Education as an Aspiration for Girls of Turkish Muslim Origin in Germany

Main Article Content

Pinar Burcu Güner


In order to find the inequalities in the life of socially vulnerable Turkish origin girls; the present research conceptualized how ethnicity and migration background deprive or enhance capabilities (opportunities) of the 2nd, 3rd and 4th generation girls with a Turkish origin living in Germany. Data for research were collected in consultation with colleagues working in the field of youth and education in the Federal State of North Rheine Westphalia. The participants were girls between the ages of 13 and 21 years residing in North Rhine Westphalia`s (NRW) socio-economically vulnerable areas.


Download data is not yet available.

Article Details

How to Cite
Güner, P. B. (2019). Education as an Aspiration for Girls of Turkish Muslim Origin in Germany. ETHICS IN PROGRESS, 9(2), 87-98.
Core topics-related articles
Author Biography

Pinar Burcu Güner, Bielefeld School of Public Health, Department of Epidemiology and International Public Health.

Pinar Burcu Güner - has an European Doctoral Degree by Marie Curie Program. She is working at the University of Bielefeld. Former Pre-doc visitor at Harvard Graduate School of Education, USA. Her research area involves global, international and comparative education, gender and women studies, multiculturalism, human rights, civic, moral and citizenship education. Recently explored topics are wellbeing, children, youth, school education and welfare.



  1. Baysu G., Phalet K., & Brown R. 2011. “Dual Identity as a Two-edged Sword: Identity Threat and Minority School Performance.” Social Psychology Quarterly 74(2):121- 43.
  2. Bowskill M., Lyons E., & Coyle A. 2007. “The Rhetoric of Acculturation: When Integration Means Assimilation.” British Journal of Social Psychology 46(4):793-813.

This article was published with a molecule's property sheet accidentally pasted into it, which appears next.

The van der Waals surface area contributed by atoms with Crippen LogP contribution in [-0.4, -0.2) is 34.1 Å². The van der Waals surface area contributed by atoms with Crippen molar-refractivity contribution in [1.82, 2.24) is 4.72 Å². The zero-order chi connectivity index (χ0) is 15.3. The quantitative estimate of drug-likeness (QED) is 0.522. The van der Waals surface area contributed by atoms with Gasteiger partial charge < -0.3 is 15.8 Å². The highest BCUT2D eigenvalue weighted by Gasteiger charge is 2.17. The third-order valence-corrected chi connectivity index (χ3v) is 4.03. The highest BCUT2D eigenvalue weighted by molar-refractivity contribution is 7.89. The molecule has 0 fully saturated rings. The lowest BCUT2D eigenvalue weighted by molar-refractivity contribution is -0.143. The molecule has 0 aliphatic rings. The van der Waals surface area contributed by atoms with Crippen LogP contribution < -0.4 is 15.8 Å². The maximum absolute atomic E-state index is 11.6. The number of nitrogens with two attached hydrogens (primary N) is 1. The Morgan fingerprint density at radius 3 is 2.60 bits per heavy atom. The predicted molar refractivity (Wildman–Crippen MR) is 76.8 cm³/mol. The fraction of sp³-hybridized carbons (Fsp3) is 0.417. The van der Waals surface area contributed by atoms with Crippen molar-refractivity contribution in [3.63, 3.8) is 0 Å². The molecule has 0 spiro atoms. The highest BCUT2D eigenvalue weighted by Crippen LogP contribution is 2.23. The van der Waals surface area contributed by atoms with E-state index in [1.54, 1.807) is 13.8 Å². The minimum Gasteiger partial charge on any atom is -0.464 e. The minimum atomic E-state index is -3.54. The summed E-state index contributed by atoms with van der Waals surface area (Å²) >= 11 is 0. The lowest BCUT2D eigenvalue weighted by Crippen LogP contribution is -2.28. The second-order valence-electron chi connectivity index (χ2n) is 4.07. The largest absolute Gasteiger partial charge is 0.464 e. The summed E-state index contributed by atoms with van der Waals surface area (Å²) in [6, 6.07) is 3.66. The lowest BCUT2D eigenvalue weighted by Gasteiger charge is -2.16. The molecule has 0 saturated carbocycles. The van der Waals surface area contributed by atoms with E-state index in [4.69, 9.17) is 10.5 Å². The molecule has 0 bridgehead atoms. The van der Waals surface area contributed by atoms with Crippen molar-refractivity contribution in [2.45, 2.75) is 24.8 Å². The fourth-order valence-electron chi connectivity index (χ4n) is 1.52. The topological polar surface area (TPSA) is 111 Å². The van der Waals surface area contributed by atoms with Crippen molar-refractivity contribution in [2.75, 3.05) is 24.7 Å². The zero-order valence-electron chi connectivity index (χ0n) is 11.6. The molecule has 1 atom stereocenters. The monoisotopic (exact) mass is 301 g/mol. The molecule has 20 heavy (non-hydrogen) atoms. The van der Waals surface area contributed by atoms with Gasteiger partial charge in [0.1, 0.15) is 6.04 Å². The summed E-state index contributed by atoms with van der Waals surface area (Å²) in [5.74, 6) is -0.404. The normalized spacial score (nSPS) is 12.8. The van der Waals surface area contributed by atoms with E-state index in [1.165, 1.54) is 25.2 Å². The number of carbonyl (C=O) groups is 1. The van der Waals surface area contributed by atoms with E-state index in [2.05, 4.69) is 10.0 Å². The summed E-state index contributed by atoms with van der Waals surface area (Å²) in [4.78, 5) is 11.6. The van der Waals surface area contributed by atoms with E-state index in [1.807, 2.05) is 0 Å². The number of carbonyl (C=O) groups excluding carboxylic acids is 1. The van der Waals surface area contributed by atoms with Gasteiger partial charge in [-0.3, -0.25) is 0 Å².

3. Christians C. G. 2011. “Ethics and Politics in Qualitative Research,” in N. K. Denzin & Y. V. Lincoln (Eds.), The Sage Handbook of Qualitative Eesearch. California: Sage Publication (61-81).
  4. Pinar Burcu Güner97
  5. Crul M. & Mollenkopf J. 2012. “The Second Generation,” in M. Crul & J. Mollenkopf (Eds.), The Changing Face of World Cities: Young Adult Children of Immigrants in Europe and the United States. New York: Russell Sage Foundation (3-25).
  6. Flick U. 2014. An Introduction to Qualitative Research. London – Thousand Oaks – New Delhi – Singapore: Sage Publications.
  7. Herzog-Punzenberger B. & Schnell P. 2012. „Die Situation mehrsprachiger Schüler/ innen im österreichischen Schulsystem–Problemlagen, Rahmenbedingungen und internationaler Vergleich“. Nationaler Bildungsbericht Österreich 2:229-68.
  8. Lambert S. D. & Loiselle C. G. 2007. „Health Information – Seeking Behavior.“ Qualitative Health Research 17(8):1006-19.
  9. Ministers of Education and Cultural Affairs of the Länder in the Federal Republic of Germany and the Federal Ministry of Education and Research. 2016. “Education in Germany 2016: An Indicator-based Report Including an Analysis of Education and Migration”. Retrieved from Federal Ministry of Education and Research:
  10. Nussbaum M. 2000. “Women’s Capabilities and Social Justice.” Journal of Human Development 1(2):219-47.
  11. Robeyns I. 2005. “Sen’s Capability Approach and Gender Inequality: Selecting Relevant Capabilities,” in B. Agarwal, J. Humphries, & I. Robeyns (Eds.), Amartya Sen’s Work and Ideas: A Gender Perspective. Abingdon, Oxon: Routledge (64-94).
  12. Schneider J. & Crul M. 2012. “Comparative Integration Context Theory: Participation and Belonging,” in M. Crul, J. Schneider, & F. Lelie (Eds.), The European Second Generation Compared: Does the Integration Context Matter? Amsterdam: Amsterdam University Press (19-38).
  13. Sen A. 1999. Development as Freedom. Oxford – New York: Oxford University Press.
  14. Wilpert C. 2013. “Identity Issues in the History of the Postwar Migration from Turkey to Germany.” German Politics and Society 31(2):108-31.